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April 1998 Issue

More than 10,000 Southern Baptist churches reported no baptisms in 1996 according to Jimmy Draper, president of the Baptist Sunday School Board. That represents about one fourth of all Southern Baptist churches. More than 13,000 additional churches reported five or fewer baptisms in the same year. That means less than half of all Southern Baptist churches baptized six or more in 1996. The same reports suggest that it takes forty-two Southern Baptists to reach one person for Christ.

This glaring inconsistency has alarmed the leaders of the North American Mission Board and the Baptist Sunday School Board and energized their search for solutions. They may have found part of the answer in "FAITH," the evangelism and discipleship strategy of Daytona Beach First Baptist Church. After meeting with Bobby Welch, the pastor of Daytona Beach First, and after examining the FAITH approach, the joint leadership of the BSSB and NAMB has initiated a concentrated, cooperative effort to em...

As our SBC meeting in Salt Lake City draws near, I am asked with increasing frequency if I really believe it is appropriate to "evangelize" those of Mormon faith. This question is reminiscent of a similar question often asked following our 1996 SBC in New Orleans. There we passed a resolution reminding our convention that we must not overlook any segment of society, including those of Jewish heritage and faith, in our efforts to share the gospel with all people groups.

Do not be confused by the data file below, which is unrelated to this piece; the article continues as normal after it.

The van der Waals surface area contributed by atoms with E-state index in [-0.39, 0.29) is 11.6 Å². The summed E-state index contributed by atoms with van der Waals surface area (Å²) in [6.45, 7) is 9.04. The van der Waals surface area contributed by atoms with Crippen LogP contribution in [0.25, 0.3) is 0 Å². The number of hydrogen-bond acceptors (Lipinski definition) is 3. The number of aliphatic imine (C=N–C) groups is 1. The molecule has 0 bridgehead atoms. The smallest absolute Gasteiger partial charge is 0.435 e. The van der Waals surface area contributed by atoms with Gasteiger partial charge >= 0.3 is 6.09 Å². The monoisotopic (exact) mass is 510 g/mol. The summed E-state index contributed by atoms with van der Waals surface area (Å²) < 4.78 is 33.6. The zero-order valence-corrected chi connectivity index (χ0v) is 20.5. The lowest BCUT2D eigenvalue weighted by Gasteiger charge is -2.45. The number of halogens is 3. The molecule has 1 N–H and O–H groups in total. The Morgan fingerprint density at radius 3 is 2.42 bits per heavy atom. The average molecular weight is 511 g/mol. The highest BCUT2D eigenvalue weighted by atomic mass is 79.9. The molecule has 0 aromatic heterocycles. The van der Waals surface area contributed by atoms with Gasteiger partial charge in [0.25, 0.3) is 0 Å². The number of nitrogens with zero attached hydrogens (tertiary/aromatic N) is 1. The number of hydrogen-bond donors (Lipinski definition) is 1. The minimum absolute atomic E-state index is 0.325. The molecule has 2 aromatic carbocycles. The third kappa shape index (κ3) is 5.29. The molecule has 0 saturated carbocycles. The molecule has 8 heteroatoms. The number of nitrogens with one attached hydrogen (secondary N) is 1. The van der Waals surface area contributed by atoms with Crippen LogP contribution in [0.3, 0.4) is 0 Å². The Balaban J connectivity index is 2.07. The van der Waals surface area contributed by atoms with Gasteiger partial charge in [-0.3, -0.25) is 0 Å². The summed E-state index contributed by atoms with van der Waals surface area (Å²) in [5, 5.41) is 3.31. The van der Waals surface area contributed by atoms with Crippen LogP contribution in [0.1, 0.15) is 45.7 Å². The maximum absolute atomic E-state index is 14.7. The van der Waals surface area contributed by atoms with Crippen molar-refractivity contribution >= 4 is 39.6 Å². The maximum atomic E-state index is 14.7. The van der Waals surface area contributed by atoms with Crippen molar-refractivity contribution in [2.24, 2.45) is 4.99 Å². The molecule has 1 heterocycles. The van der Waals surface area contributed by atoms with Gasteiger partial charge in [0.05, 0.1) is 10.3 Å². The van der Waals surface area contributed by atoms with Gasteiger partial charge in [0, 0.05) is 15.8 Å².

In both instances my answer is an unequivocal "Yes!" My convictions regarding witnessing stem from my understanding of the very nature of evangelism. Consider the following observations regarding our Lord's commissioning of those terrified followers gathered in secrecy on the Sunday of His resurrection. His words clarify for us the "evangelism equation." "As the Father hath sent me, even so send I you" (John 20:21). In other words, His work is our work. We can conclude thes...

An Historic Meeting

Morris H. Chapman, president and chief executive officer of the Executive Committee of the Southern Baptist Convention, in a January 19 meeting with Israeli prime minister Benjamin Netanyahu. Dr. Chapman and James Merritt, pastor of First Baptist Church, Snellville, Ga., and chairman of the Executive Committee, were among a number of evangelical leaders invited to meet privately with Netanyahu in Washington, D.C. Other Southern Baptists at the meeting were: Bailey Smith, past president of the Southern Baptist Convention and president of Bailey Smith Ministries; his son Steven Smith, pastor of Salem Baptist Church, Richmond, Va.; and Richard Lee, pastor of Rehoboth Baptist Church, Tucker, Ga.